INNOVATION Some basic definitions
Joseph A. Schumpeter  (1883-1950)
What is “Innovation”?  <ul><li>Schumpeter called it in 1939 “a process of creative destruction” </li></ul><ul><ul><li>Why ...
Who was Schumpeter? <ul><li>Joseph Alois Schumpeter (1883-1950) </li></ul><ul><ul><li>among the first to lay out a clear c...
 
Process of Creative Destruction <ul><li>In capitalism:  </li></ul><ul><ul><li>Innovation by entrepreneurs… </li></ul></ul>...
Creative Destruction <ul><li>Competition naturally increases </li></ul><ul><ul><li>Through price, strategy, campaigns, etc...
Innovation And Growth: Schumpeterian Perspectives  by Scherer, F. M. MIT Press, 1986  competition time profit time
Convergence <ul><li>A natural evolutionary tendency towards a “static equilibrium” </li></ul><ul><li>That requires cycles ...
Implications <ul><li>Profit is gradually lost ($) </li></ul><ul><li>Recognition or novelty also gradually lost </li></ul><...
Implications <ul><li>Introducing changes is expensive, difficult, time-consuming and uncertain... </li></ul><ul><li>So com...
Implications <ul><li>People naturally resist change  </li></ul><ul><ul><li>Arousal threshold </li></ul></ul><ul><ul><li>Le...
<ul><li>Creative destruction in design </li></ul>Understanding
A system of telegraphy
 
Patent number : 174465 Issue date : Mar 7, 1876 Inventor : ALEXANDER GRAHAM BELL
Samuel Morse
Samuel Morse
Phonograph
 
Ivan Sutherland / Douglas Engelbart 1968
2005
 
Apple Newton, eMate & Pippin
Palm Tungsten, Xbox 360
Sinclair C5
Segway
 
 
 
 
creative? destruction?
Sholes and Glidden (1875)    Palm Tungsten (2005)
 
Role of Design <ul><li>Radical innovations  </li></ul><ul><ul><li>Technological improvements </li></ul></ul><ul><li>Increm...
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What is innovation?

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Some basic notions of innovation including creative destruction by Schumpeter, etc. Presentación en el curso de Innovación y Diseño del ITESM campus Querétaro

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  • (c) Ricardo Sosa 2006-08 rdsosam@itesm.mx Tech Innovation ITESM Querétaro
  • Transcript of "What is innovation?"

    1. 1. INNOVATION Some basic definitions
    2. 2. Joseph A. Schumpeter (1883-1950)
    3. 3. What is “Innovation”? <ul><li>Schumpeter called it in 1939 “a process of creative destruction” </li></ul><ul><ul><li>Why is this important? </li></ul></ul><ul><ul><li>Why “a process”? </li></ul></ul><ul><ul><li>Why “creative”? </li></ul></ul><ul><ul><li>Why “destruction”? </li></ul></ul><ul><ul><li>Why is this a definition of innovation? </li></ul></ul>
    4. 4. Who was Schumpeter? <ul><li>Joseph Alois Schumpeter (1883-1950) </li></ul><ul><ul><li>among the first to lay out a clear concept of entrepreneurship </li></ul></ul><ul><ul><li>entrepreneurs introduce new means of production, new products, and new forms of organization </li></ul></ul><ul><ul><li>innovations cause old inventories, ideas, technologies, skills (experience), and equipment to become obsolete </li></ul></ul>http://www.econlib.org/library/Enc/bios/Schumpeter.html
    5. 6. Process of Creative Destruction <ul><li>In capitalism: </li></ul><ul><ul><li>Innovation by entrepreneurs… </li></ul></ul><ul><ul><li>is the force that enables economic growth… </li></ul></ul><ul><ul><li>by destroying the worth of existing products… </li></ul></ul><ul><ul><li>continuously introducing differences… </li></ul></ul><ul><ul><li>that bring larger profits through uniqueness </li></ul></ul>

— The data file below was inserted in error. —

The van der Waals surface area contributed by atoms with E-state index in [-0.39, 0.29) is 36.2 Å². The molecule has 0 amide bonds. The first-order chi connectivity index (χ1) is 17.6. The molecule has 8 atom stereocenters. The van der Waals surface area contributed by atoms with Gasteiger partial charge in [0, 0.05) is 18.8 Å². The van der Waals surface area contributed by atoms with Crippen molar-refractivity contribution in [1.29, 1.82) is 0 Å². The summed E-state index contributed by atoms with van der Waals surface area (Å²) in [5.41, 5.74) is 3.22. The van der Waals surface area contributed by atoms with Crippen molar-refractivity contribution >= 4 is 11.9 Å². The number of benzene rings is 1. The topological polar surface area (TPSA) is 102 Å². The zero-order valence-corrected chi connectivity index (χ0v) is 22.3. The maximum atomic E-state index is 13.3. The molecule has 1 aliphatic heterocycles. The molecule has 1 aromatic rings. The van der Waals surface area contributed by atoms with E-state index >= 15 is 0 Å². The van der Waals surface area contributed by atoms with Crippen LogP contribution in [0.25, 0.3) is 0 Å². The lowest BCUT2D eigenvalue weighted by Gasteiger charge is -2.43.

6. 7. Creative Destruction <ul><li>Competition naturally increases </li></ul><ul><ul><li>Through price, strategy, campaigns, etc </li></ul></ul><ul><ul><li>Through product differences (real or perceived) </li></ul></ul>
    7. 8. Innovation And Growth: Schumpeterian Perspectives by Scherer, F. M. MIT Press, 1986 competition time profit time
    8. 9. Convergence <ul><li>A natural evolutionary tendency towards a “static equilibrium” </li></ul><ul><li>That requires cycles of incremental development </li></ul><ul><ul><li>Triggered by occasional changes (entrepreneurs) </li></ul></ul><ul><ul><li>Most of them fail (high failure rate) </li></ul></ul>Innovation And Growth: Schumpeterian Perspectives by Scherer, F. M. MIT Press, 1986
    9. 10. Implications <ul><li>Profit is gradually lost ($) </li></ul><ul><li>Recognition or novelty also gradually lost </li></ul><ul><li>As competitors introduce improved solutions or decrease costs </li></ul>
    10. 11. Implications <ul><li>Introducing changes is expensive, difficult, time-consuming and uncertain... </li></ul><ul><li>So companies innovate because (and until) they have to . </li></ul>
    11. 12. Implications <ul><li>People naturally resist change </li></ul><ul><ul><li>Arousal threshold </li></ul></ul><ul><ul><li>Learning curves </li></ul></ul><ul><ul><li>Expenses </li></ul></ul><ul><ul><li>Dangers </li></ul></ul><ul><ul><li>Habits </li></ul></ul><ul><ul><li>Identity </li></ul></ul><ul><ul><li>etc... </li></ul></ul>
    12. 13. <ul><li>Creative destruction in design </li></ul>Understanding
    13. 14. A system of telegraphy
    14. 16. Patent number : 174465 Issue date : Mar 7, 1876 Inventor : ALEXANDER GRAHAM BELL
    15. 17. Samuel Morse
    16. 18. Samuel Morse
    17. 19. Phonograph
    18. 21. Ivan Sutherland / Douglas Engelbart 1968
    19. 22. 2005
    20. 24. Apple Newton, eMate & Pippin
    21. 25. Palm Tungsten, Xbox 360
    22. 26. Sinclair C5
    23. 27. Segway
    24. 32. creative? destruction?
    25. 33. Sholes and Glidden (1875)  Palm Tungsten (2005)
    26. 35. Role of Design <ul><li>Radical innovations </li></ul><ul><ul><li>Technological improvements </li></ul></ul><ul><li>Incremental innovations </li></ul><ul><ul><li>Design improvements </li></ul></ul><ul><li>Equally important </li></ul><ul><ul><li>in economic terms </li></ul></ul><ul><ul><li>as design challenges </li></ul></ul>

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